The four bare necessities of life are water, shelter, food, and oxygen. On the arid plains of southwest Queensland, the first two cannot always be guaranteed, but little Eulo continues to survive thanks to the sanctuary of a shady waterhole on the Paroo River.
Cunnamulla lies on the eastern side of the Warrego River. Warrego is Aboriginal for “river of sand” and refers to the lack of water in it much of the time, but Cunnamulla means “long stretch of water” and that’s exactly what there is behind Allan Tannock Weir.
Every waterway wishes their trees gave them as much loving attention as the river red gums at Bollon give Wallam Creek. Sheltered and shaded all day long, it is one lucky stream. The Bollonites are happy to share it with you too. Their little town radiates warm Queensland hospitality.
- St George
This town is named after the hero of the “St George and the Dragon” story. There are dragons here, but they aren’t the reason for the name. Major Thomas Mitchell came up with that when he crossed the Balonne River here on St George’s Day in 1846.
The Balonne Minor River at Dirranbandi is a beautiful, tranquil paddling destination that should be on everybody’s bucket list. The town’s boat ramp offers easy access to the water, the weir ensures there is usually plenty of water for a paddle, and the riverine wildlife is remarkable.
- Dogwood Creek
Discoverers of Dogwood Creek determinedly defend this dazzling diamond and can be decidedly disposed to downplaying its desirability. Disregard the dastardly and deceitful denigrators. Delightful Dogwood is a definite drawcard of the Darling Downs.
- Warra Weir
It is hard to argue that people who need people are the luckiest people in the world but it is also hard to deny that there are times when the luckiest people are the ones where other people aren’t. If one of those times is now, don’t get weary, get “weiry”, at Warra.
- Archers Crossing
For many years, Archers Crossing was well-known as the safest place to traverse the Condamine River at Chinchilla. It was named after the Archer family of Chinchilla Station but scar trees in the adjacent forest reveal that the Barunggum people were canoeing here a long time before then.
- Chinchilla Weir
There are weirs and then there is Chinchilla Weir. Its collection of island loops and divergent channels ensures that there is always much more to this remarkable place than you could ever imagine from the shore. Only a melonhead would pass up an opportunity to go paddling here.
- Caliguel Lagoon
Hola! Bienvenidos a la laguna Caliguel. The Australian lagoon with the Spanish name is nine bull runs south of the town of Condamine. There aren’t any red carnations to put in your flamenco dancer’s hair but there are many other flowers to choose from and it is a great place to have a siesta.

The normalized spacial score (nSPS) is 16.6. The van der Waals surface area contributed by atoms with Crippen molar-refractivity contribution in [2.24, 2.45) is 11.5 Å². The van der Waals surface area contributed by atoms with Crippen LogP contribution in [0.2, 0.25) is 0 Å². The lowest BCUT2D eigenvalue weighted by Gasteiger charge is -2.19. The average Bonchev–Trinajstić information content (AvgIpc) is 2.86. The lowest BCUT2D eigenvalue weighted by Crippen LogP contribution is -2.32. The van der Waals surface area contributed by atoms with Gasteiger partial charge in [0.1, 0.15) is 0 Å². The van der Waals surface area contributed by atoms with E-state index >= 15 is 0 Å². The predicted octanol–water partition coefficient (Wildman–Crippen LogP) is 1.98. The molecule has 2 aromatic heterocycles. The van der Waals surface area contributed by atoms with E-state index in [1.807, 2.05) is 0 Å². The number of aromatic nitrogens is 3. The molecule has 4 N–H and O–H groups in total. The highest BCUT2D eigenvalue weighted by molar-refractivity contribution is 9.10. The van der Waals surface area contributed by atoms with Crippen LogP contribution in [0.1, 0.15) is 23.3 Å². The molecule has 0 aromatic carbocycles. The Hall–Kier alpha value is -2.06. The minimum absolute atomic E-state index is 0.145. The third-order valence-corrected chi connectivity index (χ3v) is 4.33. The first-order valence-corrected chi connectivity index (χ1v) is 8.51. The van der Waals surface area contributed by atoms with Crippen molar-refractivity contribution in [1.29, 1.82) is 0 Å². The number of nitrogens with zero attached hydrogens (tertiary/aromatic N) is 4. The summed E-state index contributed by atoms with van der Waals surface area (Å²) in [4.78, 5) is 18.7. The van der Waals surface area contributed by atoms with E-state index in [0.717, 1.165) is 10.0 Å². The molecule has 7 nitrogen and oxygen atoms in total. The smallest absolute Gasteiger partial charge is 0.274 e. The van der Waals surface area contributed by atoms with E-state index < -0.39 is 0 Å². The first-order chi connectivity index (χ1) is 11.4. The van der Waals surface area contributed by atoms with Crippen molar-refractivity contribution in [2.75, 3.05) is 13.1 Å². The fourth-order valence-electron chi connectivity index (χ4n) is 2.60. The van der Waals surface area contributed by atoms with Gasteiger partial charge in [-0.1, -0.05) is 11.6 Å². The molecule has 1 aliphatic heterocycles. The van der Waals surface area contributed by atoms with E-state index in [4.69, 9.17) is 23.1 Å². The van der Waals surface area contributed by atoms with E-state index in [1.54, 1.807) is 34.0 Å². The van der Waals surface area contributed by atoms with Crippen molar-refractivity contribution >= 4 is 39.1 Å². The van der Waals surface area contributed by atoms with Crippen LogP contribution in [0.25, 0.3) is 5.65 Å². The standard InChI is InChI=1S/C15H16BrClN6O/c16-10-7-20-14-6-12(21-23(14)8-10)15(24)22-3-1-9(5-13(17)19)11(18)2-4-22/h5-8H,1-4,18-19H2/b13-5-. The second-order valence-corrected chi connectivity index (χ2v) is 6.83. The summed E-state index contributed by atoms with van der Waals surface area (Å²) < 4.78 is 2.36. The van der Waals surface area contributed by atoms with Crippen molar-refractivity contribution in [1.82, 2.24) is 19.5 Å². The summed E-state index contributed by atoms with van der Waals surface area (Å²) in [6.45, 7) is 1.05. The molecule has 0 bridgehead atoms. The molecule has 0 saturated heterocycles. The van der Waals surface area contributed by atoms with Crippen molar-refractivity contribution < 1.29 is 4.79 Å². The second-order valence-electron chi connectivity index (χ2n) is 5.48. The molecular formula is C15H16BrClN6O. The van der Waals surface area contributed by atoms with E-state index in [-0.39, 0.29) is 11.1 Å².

- Bowenville Reserve
Bowenville Reserve should be renamed Wowenville Reserve. A shady picnic area, free waterfront campground, and lovely stretch of water for paddling, swimming, and fishing give this Oakey Creek oasis its wow factor and make it one of the Toowoomba Region’s top hidden gems.
- Lake Cooby
Paddling, fishing, birdwatching, bushwalking, family picnics, and nature therapy. There’s a lot to love about Lake Cooby. It’s not just a coincidence that this paddle starts from LOVEday Cove in the DARLING Downs. Everyone who comes here falls head over heels for this adorable little place.
- Yarramalong Weir
Yarramalong Weir reserves a pool of Condamine River water in a quiet corner of the Toowoomba Region of Queensland for irrigation, urban, and recreational purposes. Its peaceful free campground and convenient boat ramp make it a place where you will be happy to while away a few days.
- Talgai Weir
Talgai Weir is the least well-known of all the great paddling destinations in the Southern Downs region of Queensland. However, it is unlikely to stay that way for long because, when it comes to shelter, ambiance, seclusion, and wildlife encounters, it is arguably the best.
Warwick’s main claims to fame might be its roses and rodeos, but no trip to Warwick is complete without a visit to the Condamine River and no visit to the Condamine River is complete until you have floated your cares away on the Warwick paddle trail.
- Lake Leslie
The Rose and Rodeo City of Warwick clearly enjoys a bit of alliteration, but it has missed a golden opportunity in the granite, grass trees, and grebes of Lake Leslie. Distinctive white boulders, eye-catching vegetation, and busy birds are all striking stars of the Kakadu of the Southern Downs.
- Connolly Dam
Connolly Dam is for people who paddle slowly. The ones who can watch a bird until it forgets they are there. The ones who barely make a sound and often aren’t moving at all. At Connolly Dam, people are never in a hurry because they wouldn’t want to be anywhere else.
- Storm King Dam
You would feel cheated if you didn’t see any granite while you were in the Granite Belt and Storm King Dam doesn’t disappoint in that department. However, this beautiful place has so much more to offer. Bountiful birdlife, fantastic fishing, and amazing wineries are just the beginning.
- Lake Coolmunda
Coolmunda is a taste of the Mediterranean in the heart of the Darling Downs. A climate similar to southern Europe, and the waters of this inland “sea”, has nurtured the groves of the region, enabling it to proudly call itself the Olive Capital of Queensland.
The Macintyre River at Goondiwindi has played a significant role in Queensland history, having been on the border with New South Wales since Queen Victoria gave the thumbs up for Queensland to become a self-governing colony way back in 1859.
- Glenlyon Dam
Glenlyon is a stunning sheet of blue silk trailed through rolling hills of shining silver-leaved stringybark and fluffy cypress pine. It is true that it was created by a dam, but it’s more Marilyn Monroe than Norma Jean and it deserves a much more glamorous name.